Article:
The first article by Josephine Marcotty tells Danette Lund's search for a care provider to support her desire for VBAC.
Because she had delivered her first child by Caesarean section, a hospital birth would almost certainly mean surgery again. Home birth? Her midwife refused, saying it was too risky. A birth center outside a hospital? She'd have to shell out $7,000 because her insurance wouldn't cover it.
"I felt like I had no options," said Lund, 36, who lives near Waconia. "I was so frustrated."
Lund and other women have discovered that birth in America is rarely the natural event they long to experience.
The article goes on to highlight the overuse of cesareans, the risks involved, and the barriers that so many of us face to having a safe, healthy birth. Marcotty uses Lund's story to illustrate how, despite what media stories and even doctors sometimes say, women are fighting to avoid unnecessary interventions in childbirth. Lund's story will sound familiar to many of us:
"There is nobody advocating for lower C-section rates," Peaceman said. "It's not insurance companies. Not doctors and not women."
Except, perhaps, for women like Lund.
Last year, when she became pregnant for the second time, she knew she was likely to have a C-section again. The surgery has become standard for women like her because there is a small chance that a prior C-section scar will rupture during contractions....
Lund's hospital, Ridgeview in Waconia, will consider a vaginal birth after a C-section. Many hospitals won't because of stringent national medical guidelines for the procedure...
After weighing her options, Lund asked a midwife to deliver her baby at home, but the midwife said it was too risky. She called a St. Louis Park birthing center run by midwives. Although such centers are common in some states, they are new to Minnesota, and Lund's health plan wouldn't pay.
By that point she was 30 weeks pregnant and out of options, she said.
Lund, an attorney and trained litigator, is the first to admit she is not typical of most pregnant women. She's comfortable with confrontation and decided to take matters into her own hands.
Three months ago her labor started at 1:30 a.m. She and her husband waited. And waited. They counted the minutes between contractions, then waited some more. Finally, when she was far enough, she hoped, that it would be too late for a C-section, she went to the hospital.
As soon as she arrived, her water broke. Her cervix was 9 1/2 centimeters dilated. She was ready to deliver her daughter.
"I said: 'Yay, there is nothing they can do to me now,'" Lund said.
The second article by Chen May Yee profiles St. Joe's Hospital in St. Paul, which boasts an incredibly low cesarean rate of around 12%, far lower than Minnesota's 26% rate and the nation's 32.3% rate. The story tells of St. Joe's long history of supporting natural childbirth, especially with its emphasis on midwifery care.
Kara Sime, 38, a first-time mother from St. Paul, arrived one recent Thursday morning, her contractions five minutes apart. By Friday morning, her labor still wasn't progressing. Exhausted, Sime asked for an epidural, a powerful painkiller, and got one. She also got Pitocin, a synthetic hormone to induce labor.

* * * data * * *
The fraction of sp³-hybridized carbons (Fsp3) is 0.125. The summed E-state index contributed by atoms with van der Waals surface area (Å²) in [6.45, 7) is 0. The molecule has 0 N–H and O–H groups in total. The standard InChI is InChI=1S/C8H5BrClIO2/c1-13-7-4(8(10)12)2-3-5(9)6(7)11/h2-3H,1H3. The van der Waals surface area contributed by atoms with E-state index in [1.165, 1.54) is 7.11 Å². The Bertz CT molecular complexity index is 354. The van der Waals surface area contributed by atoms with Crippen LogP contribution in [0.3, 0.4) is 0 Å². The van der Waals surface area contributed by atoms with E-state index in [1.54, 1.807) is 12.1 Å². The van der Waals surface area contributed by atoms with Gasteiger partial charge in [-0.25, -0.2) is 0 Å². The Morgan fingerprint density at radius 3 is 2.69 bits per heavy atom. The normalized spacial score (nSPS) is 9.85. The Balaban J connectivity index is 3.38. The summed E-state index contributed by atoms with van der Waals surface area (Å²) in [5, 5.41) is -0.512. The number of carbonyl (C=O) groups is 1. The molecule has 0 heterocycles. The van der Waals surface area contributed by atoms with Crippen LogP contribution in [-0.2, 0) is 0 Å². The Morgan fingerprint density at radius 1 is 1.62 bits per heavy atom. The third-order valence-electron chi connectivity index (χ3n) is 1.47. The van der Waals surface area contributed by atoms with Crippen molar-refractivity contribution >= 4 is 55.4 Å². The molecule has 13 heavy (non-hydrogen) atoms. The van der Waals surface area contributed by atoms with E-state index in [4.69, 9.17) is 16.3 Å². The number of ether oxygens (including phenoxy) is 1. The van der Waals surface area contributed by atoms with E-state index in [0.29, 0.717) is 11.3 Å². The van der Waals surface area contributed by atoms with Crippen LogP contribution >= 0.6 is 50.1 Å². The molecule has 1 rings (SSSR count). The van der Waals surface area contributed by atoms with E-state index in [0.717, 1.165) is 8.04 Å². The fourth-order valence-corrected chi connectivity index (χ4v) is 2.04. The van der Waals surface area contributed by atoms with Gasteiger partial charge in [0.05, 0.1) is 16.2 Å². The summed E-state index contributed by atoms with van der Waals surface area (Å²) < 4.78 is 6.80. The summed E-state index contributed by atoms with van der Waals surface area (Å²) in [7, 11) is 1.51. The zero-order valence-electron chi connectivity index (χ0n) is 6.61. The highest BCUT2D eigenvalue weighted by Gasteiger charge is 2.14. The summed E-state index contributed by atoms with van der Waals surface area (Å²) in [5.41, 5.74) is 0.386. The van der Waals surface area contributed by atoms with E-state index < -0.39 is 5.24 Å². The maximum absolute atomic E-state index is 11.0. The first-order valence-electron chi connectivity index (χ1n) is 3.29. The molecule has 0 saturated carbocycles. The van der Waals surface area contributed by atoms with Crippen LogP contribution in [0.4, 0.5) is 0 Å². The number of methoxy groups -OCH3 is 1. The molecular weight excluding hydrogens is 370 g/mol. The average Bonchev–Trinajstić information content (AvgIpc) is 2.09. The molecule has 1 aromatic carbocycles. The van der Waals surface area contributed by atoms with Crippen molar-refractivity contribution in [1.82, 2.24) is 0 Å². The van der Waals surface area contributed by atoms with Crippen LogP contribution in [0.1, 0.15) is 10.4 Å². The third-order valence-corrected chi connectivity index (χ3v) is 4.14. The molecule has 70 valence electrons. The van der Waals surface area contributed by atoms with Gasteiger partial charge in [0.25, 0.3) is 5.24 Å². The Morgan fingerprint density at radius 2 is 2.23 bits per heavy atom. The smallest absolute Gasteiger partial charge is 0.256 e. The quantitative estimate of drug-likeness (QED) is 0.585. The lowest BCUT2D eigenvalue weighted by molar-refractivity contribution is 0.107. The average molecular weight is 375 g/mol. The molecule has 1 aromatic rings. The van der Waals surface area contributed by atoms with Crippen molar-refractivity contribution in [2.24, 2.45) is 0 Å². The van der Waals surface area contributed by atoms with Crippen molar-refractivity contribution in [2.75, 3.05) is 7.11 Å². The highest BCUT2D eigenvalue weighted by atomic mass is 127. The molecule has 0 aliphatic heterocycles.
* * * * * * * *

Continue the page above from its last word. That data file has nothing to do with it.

But there was a problem. Her baby was facing backward, increasing the diameter of the head going through the pelvis. Such cases usually require a C-section or a vacuum.
Instead, the midwife and nurse helped Sime onto all fours -- no small feat since her legs were numb from the epidural. With Sime's belly hanging down, the baby turned.
Three pushes later, Catherine Julia was born at 6 pounds 10 ounces.
"I don't have surgical skills," said the midwife, Melissa Hasler. "I'm motivated to get the baby out vaginally."
Gail Tully, on her Spinning Babies Blog, also shared her own experience with the care providers at St. Joes:
A long time ago, I was at a posterior birth with Deb Monson in which the mom was working hard but staying at 7 cm for 3 hours. Deb's simple trick of 3 pushes against her fingers as they created a false pelvic floor quickly turned the baby and let the labor proceed. Doctors at St. Joe's (I don't know if the Midwives do this) will also occasionally reach in and manually rotate the posterior baby's head to anterior so the birth can finish vaginally. Not all posterior births need any of these interventions, but some do and I believe these skills are a big part of why St. Joe's has a low rate of cesarean section. Plus, the community midwives and doulas have long referred to St. Joe's for their quiet, kind nurses, and mother-centered birthing practices.
With such a low cesarean rate and a practice culture that supports non-interventive birth, St. Joe's may be the best hospital in the Twin Cities for women hoping to avoid a cesarean. Sadly, however, St. Joe's is the only hospital in the Twin Cities metro area that does not allow VBACs.
This means that St. Joe's rich tradition and practice culture described by Yee and Gail are not available to women like Danette Lund who, for whatever reason, did not avoid that first cut. In a conversation I once had with a representative from St. Joe's administration, I was told that this is because HealthEast "cannot afford" the medical malpractice insurance fees involved in supporting VBAC. This stands in stark contrast to St. Joe's reputation for supporting evidence-based childbirth. And, unfortunately, it shuts out women seeking VBAC who could perhaps most benefit from the kind of support and quality care that St. Joe's provides.
Many thanks to Marcotty, Yee and the Star Tribune for writing and publishing these stories on a very important topic for birthing women in Minnesota.